“I expect groundbreaking in the very near future, and we’re planning on being open by November 2019,” said Ken Busby, executive director and CEO of the Route 66 Alliance. “We believe Tulsa, because of our position on Route 66 and because of our historic significance on the road, is the capital of Route 66.
“Yes, we want people to come to Tulsa and stay here and eat here. But we want to be where people come to learn more about the road and all of the attractions along the 2,451 miles from Chicago to Santa Monica.”
It is estimated that about 2 million people either travel the entire length or visit some portion of Route 66 every year.
“Our central location, combined with our rich Americana culture, is a great draw,” said Busby.
Chinese people are now No. 1 among foreign visitors to Route 66, though the “Mother Road” continues to be a huge draw for Europeans.
“Obviously, this is going to continue to grow as the popularity continues to spread in China and the Far East,” said Busby.
A number of significant Route 66 events are expected in the next year. The Mother Road Market, at 11th and Lewis, will house neighborhood restaurants and new food concepts under one roof.
“That has already spurred a hub of growth and interest along 11th Street just east of downtown,” said Busby. Plus, a visitor’s center at the Route 66 Village built to look like a vintage gas station should be completed this spring. The village, located on Southwest Boulevard along Route 66 in west Tulsa, may add a train station and a replica of the old Tulsa airport terminal in the next few years.
It’s “just another reason to stop in Tulsa,” said Busby.
But it is the Route 66 Experience that has “Mother Road” enthusiasts most excited.
The experience is a $23 million facility that will house virtual reality exhibits, gift shops, tourist information for the entire length of Route 66 and other attractions.
The experience will also house a small 1950s-style diner that will include the original counter and stools from Steve’s Sundry Books & Magazines, a Tulsa landmark that opened in 1947 and closed in 2013.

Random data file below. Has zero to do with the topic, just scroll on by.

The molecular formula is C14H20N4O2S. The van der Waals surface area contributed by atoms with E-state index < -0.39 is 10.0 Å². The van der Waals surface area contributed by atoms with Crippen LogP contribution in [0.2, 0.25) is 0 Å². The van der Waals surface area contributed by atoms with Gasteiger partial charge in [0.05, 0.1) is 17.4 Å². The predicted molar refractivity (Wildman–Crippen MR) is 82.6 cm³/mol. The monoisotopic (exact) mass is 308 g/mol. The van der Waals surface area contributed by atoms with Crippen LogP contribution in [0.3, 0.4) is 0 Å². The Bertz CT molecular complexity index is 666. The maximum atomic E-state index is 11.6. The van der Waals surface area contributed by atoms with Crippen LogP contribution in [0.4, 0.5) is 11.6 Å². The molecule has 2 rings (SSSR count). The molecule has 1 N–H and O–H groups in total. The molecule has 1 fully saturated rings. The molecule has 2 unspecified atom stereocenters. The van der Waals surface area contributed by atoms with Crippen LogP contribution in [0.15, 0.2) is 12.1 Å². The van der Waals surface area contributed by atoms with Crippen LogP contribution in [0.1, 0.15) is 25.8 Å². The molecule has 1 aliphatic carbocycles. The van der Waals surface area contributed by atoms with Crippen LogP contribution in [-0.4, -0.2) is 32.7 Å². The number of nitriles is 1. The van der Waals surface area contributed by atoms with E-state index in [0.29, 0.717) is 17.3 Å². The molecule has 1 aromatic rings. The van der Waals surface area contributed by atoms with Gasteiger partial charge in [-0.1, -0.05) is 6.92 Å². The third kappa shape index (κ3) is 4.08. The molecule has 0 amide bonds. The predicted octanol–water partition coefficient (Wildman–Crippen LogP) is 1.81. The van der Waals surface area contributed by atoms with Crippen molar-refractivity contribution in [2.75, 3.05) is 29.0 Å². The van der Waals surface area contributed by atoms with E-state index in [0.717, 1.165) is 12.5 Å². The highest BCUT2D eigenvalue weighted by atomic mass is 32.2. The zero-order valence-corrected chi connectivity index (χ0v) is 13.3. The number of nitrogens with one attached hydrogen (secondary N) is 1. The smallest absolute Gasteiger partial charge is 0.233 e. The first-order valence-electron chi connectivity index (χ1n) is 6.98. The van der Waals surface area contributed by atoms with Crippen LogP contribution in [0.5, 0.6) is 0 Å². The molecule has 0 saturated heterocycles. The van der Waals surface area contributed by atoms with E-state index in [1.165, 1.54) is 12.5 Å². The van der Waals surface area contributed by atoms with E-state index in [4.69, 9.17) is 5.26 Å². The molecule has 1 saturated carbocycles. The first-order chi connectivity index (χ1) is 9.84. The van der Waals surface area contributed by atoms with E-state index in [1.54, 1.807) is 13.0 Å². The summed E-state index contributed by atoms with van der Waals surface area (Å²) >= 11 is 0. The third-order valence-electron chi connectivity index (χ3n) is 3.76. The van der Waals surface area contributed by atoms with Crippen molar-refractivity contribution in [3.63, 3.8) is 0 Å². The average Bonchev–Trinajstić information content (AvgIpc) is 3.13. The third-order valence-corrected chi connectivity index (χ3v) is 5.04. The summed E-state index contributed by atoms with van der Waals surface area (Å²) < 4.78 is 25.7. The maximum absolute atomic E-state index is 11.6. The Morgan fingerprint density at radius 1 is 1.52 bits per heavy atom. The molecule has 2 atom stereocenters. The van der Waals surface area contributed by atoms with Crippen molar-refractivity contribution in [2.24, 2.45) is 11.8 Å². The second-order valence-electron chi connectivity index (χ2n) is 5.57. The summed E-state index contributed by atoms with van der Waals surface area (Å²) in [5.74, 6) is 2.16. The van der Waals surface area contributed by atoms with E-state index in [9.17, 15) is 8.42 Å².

“Through virtual reality people will be able to ride the length of Route 66 and see all of the major sights in a 1966 Mustang convertible or the back of a Harley-Davidson motorcycle,” said Busby. “I think one of the things we can do to set ourselves apart is to make the Route 66 Experience a unique stop for visitors, something they won’t be able to get anywhere else along the road.
“We want the experience to be a must-stop for visitors. After all, it is on a hill that overlooks perhaps the most important location along the entire route. It was the bridge over the Arkansas River that determined the final route. Route 66 came down through Missouri and into Oklahoma and Texas, New Mexico and Arizona because of this bridge.”
Tulsan Cyrus Avery, considered the father of Route 66, created the route while a member of the board that created the federal highway system.
“So we believe it is a natural for us to make Route 66 an important part of the excitement in Tulsa right now,” said Busby. “There is little doubt that Tulsa has a lot of momentum and energy because of so many wonderful projects in our city right now.
“The Route 66 Experience will be on that hill, overlooking a vitally important point on Route 66, and it will be just a mile from Gathering Place, arguably the great urban park in the world. Now is the time.”
This article first ran in Tulsa World.